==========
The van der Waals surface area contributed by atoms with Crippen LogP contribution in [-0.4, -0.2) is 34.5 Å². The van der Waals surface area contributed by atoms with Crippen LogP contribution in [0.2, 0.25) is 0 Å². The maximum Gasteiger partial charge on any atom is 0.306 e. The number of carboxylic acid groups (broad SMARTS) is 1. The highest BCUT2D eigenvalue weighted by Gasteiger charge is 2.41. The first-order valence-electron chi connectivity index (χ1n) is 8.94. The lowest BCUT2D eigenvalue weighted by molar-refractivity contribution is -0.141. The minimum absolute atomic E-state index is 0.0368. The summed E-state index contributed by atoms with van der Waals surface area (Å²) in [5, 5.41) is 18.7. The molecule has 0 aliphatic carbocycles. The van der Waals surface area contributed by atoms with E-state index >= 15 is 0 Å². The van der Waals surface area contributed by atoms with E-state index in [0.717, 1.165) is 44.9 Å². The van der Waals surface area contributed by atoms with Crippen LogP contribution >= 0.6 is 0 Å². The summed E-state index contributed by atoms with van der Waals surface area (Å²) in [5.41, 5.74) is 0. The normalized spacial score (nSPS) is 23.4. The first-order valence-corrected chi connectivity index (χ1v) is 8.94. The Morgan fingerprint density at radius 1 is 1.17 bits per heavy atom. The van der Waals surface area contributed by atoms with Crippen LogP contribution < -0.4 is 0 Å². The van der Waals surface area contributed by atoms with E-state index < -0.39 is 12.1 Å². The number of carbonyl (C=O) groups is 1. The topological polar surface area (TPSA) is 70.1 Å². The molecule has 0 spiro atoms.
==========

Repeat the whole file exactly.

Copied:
The van der Waals surface area contributed by atoms with Crippen LogP contribution in [-0.4, -0.2) is 34.5 Å². The van der Waals surface area contributed by atoms with Crippen LogP contribution in [0.2, 0.25) is 0 Å². The maximum Gasteiger partial charge on any atom is 0.306 e. The number of carboxylic acid groups (broad SMARTS) is 1. The highest BCUT2D eigenvalue weighted by Gasteiger charge is 2.41. The first-order valence-electron chi connectivity index (χ1n) is 8.94. The lowest BCUT2D eigenvalue weighted by molar-refractivity contribution is -0.141. The minimum absolute atomic E-state index is 0.0368. The summed E-state index contributed by atoms with van der Waals surface area (Å²) in [5, 5.41) is 18.7. The molecule has 0 aliphatic carbocycles. The van der Waals surface area contributed by atoms with E-state index >= 15 is 0 Å². The van der Waals surface area contributed by atoms with E-state index in [0.717, 1.165) is 44.9 Å². The van der Waals surface area contributed by atoms with Crippen LogP contribution >= 0.6 is 0 Å². The summed E-state index contributed by atoms with van der Waals surface area (Å²) in [5.41, 5.74) is 0. The normalized spacial score (nSPS) is 23.4. The first-order valence-corrected chi connectivity index (χ1v) is 8.94. The Morgan fingerprint density at radius 1 is 1.17 bits per heavy atom. The van der Waals surface area contributed by atoms with Crippen LogP contribution < -0.4 is 0 Å². The van der Waals surface area contributed by atoms with E-state index < -0.39 is 12.1 Å². The number of carbonyl (C=O) groups is 1. The topological polar surface area (TPSA) is 70.1 Å². The molecule has 0 spiro atoms.